Labour MP Chris Williamson was on hand to address those gathered. “Here we have a situation where someone who we should be celebrating is facing solitary confinement, which is tantamount to torture taking place on British soil. This cannot be allowed to stand.”

    Williamson’s rationale is based on a traditional suspicion of the overreach of US power, and not a view shared by the mainstream plodders in British politics. “We have a moral duty to fight for Julian Assange, whose only crime is to expose war crimes by the US and the abuse of state powers.”

    Williamson has also made the observation that his country has become rather slapdash with its application of legal principle, despite taking some historical pride in defending human rights. “Britain is increasingly behaving like a tin-pot dictatorship in its dealing with him.” While Assange suffers, British politicians, notably those in Camp Brexit, see only one dictatorship: the EU. Their idea of the Sceptred Isle remains pure.

    There are accounts about Assange’s failing health that jab and trigger the occasional splash of publicity. Assange’s father, John Shipton, has described how, during a visit in August, his son looked “a bit shaky, and is suffering from anxiety. He has lost a lot of weight. It is very distressing, and the intensity of his treatment has increased over the past year.”

    The UN Special Rapporteur, Nils Melzer, has also issued stirring assessments of Assange’s detention, with its compounding cruelties. “In 20 years of work with victims of war, violence and political prosecution, I have never seen a group of democratic states gang up to deliberately isolate, demonise and abuse a single individual for such a long time and with so little regard for human dignity and the rule of law. The collective punishment of Julian Assange must end here and now.” Sadly, and depressingly for publishers, the process continues, wearingly and destructively.

    Assange’s Persecution Rides on Feeble Lies

    Remember when it was obligatory to call Julian Assange paranoid?

    That changed in March when the first of 18 US indictments confirmed designs to get him. All charges pertain to Wikileaks data that made him famous in 2010. Hard proof that hounding ensued from those initial releases accordingly forced the punditry to reconsider at least one of its armchair diagnoses of Assange.

    Though most are unaware of the details, such hostile pursuit has concerned more than a few countries and institutions. UN Special Rapporteur on Torture, Nils Melzer, recently stated that in “20 years of work with victims of war, violence and political persecution, I have never seen a group of democratic states ganging up to deliberately isolate, demonize and abuse a single individual for such a long time.”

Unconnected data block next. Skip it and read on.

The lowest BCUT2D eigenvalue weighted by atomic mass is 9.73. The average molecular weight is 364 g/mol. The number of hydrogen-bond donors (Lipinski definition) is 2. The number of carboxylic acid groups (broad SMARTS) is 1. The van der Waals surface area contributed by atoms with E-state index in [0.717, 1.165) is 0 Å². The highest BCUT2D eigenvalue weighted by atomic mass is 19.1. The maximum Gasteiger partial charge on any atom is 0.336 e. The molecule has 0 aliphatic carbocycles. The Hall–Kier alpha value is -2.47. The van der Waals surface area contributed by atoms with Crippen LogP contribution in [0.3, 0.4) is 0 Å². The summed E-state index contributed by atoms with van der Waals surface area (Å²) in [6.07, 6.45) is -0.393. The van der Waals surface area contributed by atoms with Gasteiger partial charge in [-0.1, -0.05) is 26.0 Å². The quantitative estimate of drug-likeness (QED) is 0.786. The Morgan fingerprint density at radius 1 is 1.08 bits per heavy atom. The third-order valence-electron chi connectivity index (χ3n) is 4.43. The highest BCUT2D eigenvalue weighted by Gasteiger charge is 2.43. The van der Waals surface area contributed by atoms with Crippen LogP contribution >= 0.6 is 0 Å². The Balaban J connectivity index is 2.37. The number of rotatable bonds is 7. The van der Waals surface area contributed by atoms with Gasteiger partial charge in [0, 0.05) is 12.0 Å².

This follows upon the UN Working Group on Arbitrary Detention’s finding in 2015, reiterated in 2018, that Assange had been continuously arbitrarily detained in one from or another since 2010.

    The official US reaction to Melzer’s report has naturally been to decry the content. It starts upon this with a certain fable of righteousness, which implies that a dog snarling into the hole of a rabbit does not confine it there:

    Mr Assange voluntarily stayed in the embassy to avoid facing lawful criminal charges pending against him. As such his time in the embassy did not constitute confinement and was in no way arbitrary.

    Like the term ‘confinement,’ the word ‘arbitrary’ is a weasel in this particular fable. It does not function in human rights law to imply any lack of rationale, but to identify the rationale of some authority as crucially unprincipled. Where such a fault applies it is likely to be ignored, misrepresented and/or distracted from by the culpable authority. Hence, as in the quote above, they tend to assert some righteous motive, real or fictional, as centrally vindicating.

    It is common and wrong for those reprimanded to respond this way, since their place is to respect the findings of UN appointees and if necessary, reasonably correspond with them. The entire point of international law is that countries are legally held to account. In terms of the presently relevant human rights covenants, this involves a regime of independent assessment as to whether they are complying with the covenants they ratified. No brute enforcement applies here and the system should work perfectly well without it, if only the signatories abide by it in good faith.

    In this primary and neglected context, the account that the US has given of itself has been a spectacular self-incrimination. The two sentences quoted above happen to assert the main premise of Assange and appointees from the UN who saw fit to defend him. For it is plainly implied in the quote that staying in the embassy was the logical means he appropriated to avoid negative repercussions intentionally prepared for him by the US in response his publishing.